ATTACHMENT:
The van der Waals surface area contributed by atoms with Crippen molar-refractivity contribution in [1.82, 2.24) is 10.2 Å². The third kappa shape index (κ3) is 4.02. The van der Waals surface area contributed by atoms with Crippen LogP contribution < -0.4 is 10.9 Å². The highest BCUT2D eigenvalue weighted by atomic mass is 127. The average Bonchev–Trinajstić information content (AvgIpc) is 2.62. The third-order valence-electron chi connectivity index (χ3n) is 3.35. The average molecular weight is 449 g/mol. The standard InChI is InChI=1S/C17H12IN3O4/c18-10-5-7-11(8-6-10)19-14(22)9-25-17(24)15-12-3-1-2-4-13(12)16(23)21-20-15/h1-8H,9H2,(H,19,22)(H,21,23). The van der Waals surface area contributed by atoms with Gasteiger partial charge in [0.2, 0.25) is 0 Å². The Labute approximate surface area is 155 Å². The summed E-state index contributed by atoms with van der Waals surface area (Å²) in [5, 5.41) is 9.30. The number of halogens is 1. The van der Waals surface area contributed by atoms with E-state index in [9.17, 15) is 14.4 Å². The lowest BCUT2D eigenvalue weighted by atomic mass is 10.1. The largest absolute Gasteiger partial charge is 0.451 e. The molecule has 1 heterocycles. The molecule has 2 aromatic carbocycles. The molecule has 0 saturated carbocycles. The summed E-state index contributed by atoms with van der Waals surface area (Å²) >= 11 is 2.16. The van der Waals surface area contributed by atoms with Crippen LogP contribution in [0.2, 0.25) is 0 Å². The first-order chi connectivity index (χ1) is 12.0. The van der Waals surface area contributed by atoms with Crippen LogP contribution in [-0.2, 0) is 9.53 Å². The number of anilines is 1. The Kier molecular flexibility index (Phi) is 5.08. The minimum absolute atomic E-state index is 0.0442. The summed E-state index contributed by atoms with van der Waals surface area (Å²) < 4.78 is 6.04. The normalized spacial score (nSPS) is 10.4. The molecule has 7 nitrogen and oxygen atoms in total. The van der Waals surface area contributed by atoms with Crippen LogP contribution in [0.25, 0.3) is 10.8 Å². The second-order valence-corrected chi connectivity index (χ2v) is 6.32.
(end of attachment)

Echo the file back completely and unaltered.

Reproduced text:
The van der Waals surface area contributed by atoms with Crippen molar-refractivity contribution in [1.82, 2.24) is 10.2 Å². The third kappa shape index (κ3) is 4.02. The van der Waals surface area contributed by atoms with Crippen LogP contribution < -0.4 is 10.9 Å². The highest BCUT2D eigenvalue weighted by atomic mass is 127. The average Bonchev–Trinajstić information content (AvgIpc) is 2.62. The third-order valence-electron chi connectivity index (χ3n) is 3.35. The average molecular weight is 449 g/mol. The standard InChI is InChI=1S/C17H12IN3O4/c18-10-5-7-11(8-6-10)19-14(22)9-25-17(24)15-12-3-1-2-4-13(12)16(23)21-20-15/h1-8H,9H2,(H,19,22)(H,21,23). The van der Waals surface area contributed by atoms with Gasteiger partial charge in [0.2, 0.25) is 0 Å². The Labute approximate surface area is 155 Å². The summed E-state index contributed by atoms with van der Waals surface area (Å²) in [5, 5.41) is 9.30. The number of halogens is 1. The van der Waals surface area contributed by atoms with E-state index in [9.17, 15) is 14.4 Å². The lowest BCUT2D eigenvalue weighted by atomic mass is 10.1. The largest absolute Gasteiger partial charge is 0.451 e. The molecule has 1 heterocycles. The molecule has 2 aromatic carbocycles. The molecule has 0 saturated carbocycles. The summed E-state index contributed by atoms with van der Waals surface area (Å²) >= 11 is 2.16. The van der Waals surface area contributed by atoms with Crippen LogP contribution in [0.2, 0.25) is 0 Å². The first-order chi connectivity index (χ1) is 12.0. The van der Waals surface area contributed by atoms with Crippen LogP contribution in [-0.2, 0) is 9.53 Å². The number of anilines is 1. The Kier molecular flexibility index (Phi) is 5.08. The minimum absolute atomic E-state index is 0.0442. The summed E-state index contributed by atoms with van der Waals surface area (Å²) < 4.78 is 6.04. The normalized spacial score (nSPS) is 10.4. The molecule has 7 nitrogen and oxygen atoms in total. The van der Waals surface area contributed by atoms with Crippen LogP contribution in [0.25, 0.3) is 10.8 Å². The second-order valence-corrected chi connectivity index (χ2v) is 6.32.